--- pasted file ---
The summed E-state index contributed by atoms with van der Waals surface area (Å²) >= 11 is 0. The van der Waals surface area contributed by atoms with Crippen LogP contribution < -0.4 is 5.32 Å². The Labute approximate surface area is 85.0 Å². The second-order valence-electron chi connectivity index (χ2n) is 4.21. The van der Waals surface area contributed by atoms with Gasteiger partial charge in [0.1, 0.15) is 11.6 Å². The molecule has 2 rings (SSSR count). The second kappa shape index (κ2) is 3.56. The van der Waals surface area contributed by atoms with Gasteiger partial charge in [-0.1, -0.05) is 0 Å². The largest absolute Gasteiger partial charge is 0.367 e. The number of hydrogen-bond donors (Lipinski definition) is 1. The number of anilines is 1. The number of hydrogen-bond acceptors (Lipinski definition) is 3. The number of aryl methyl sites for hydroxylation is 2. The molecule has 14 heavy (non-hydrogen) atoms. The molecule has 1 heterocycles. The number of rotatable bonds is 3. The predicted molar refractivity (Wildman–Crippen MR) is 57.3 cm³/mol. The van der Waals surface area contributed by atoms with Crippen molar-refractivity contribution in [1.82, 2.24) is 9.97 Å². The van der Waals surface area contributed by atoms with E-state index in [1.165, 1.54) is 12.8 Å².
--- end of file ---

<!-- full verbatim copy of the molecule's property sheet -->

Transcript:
The summed E-state index contributed by atoms with van der Waals surface area (Å²) >= 11 is 0. The van der Waals surface area contributed by atoms with Crippen LogP contribution < -0.4 is 5.32 Å². The Labute approximate surface area is 85.0 Å². The second-order valence-electron chi connectivity index (χ2n) is 4.21. The van der Waals surface area contributed by atoms with Gasteiger partial charge in [0.1, 0.15) is 11.6 Å². The molecule has 2 rings (SSSR count). The second kappa shape index (κ2) is 3.56. The van der Waals surface area contributed by atoms with Gasteiger partial charge in [-0.1, -0.05) is 0 Å². The largest absolute Gasteiger partial charge is 0.367 e. The number of hydrogen-bond donors (Lipinski definition) is 1. The number of anilines is 1. The number of hydrogen-bond acceptors (Lipinski definition) is 3. The number of aryl methyl sites for hydroxylation is 2. The molecule has 14 heavy (non-hydrogen) atoms. The molecule has 1 heterocycles. The number of rotatable bonds is 3. The predicted molar refractivity (Wildman–Crippen MR) is 57.3 cm³/mol. The van der Waals surface area contributed by atoms with Crippen molar-refractivity contribution in [1.82, 2.24) is 9.97 Å². The van der Waals surface area contributed by atoms with E-state index in [1.165, 1.54) is 12.8 Å².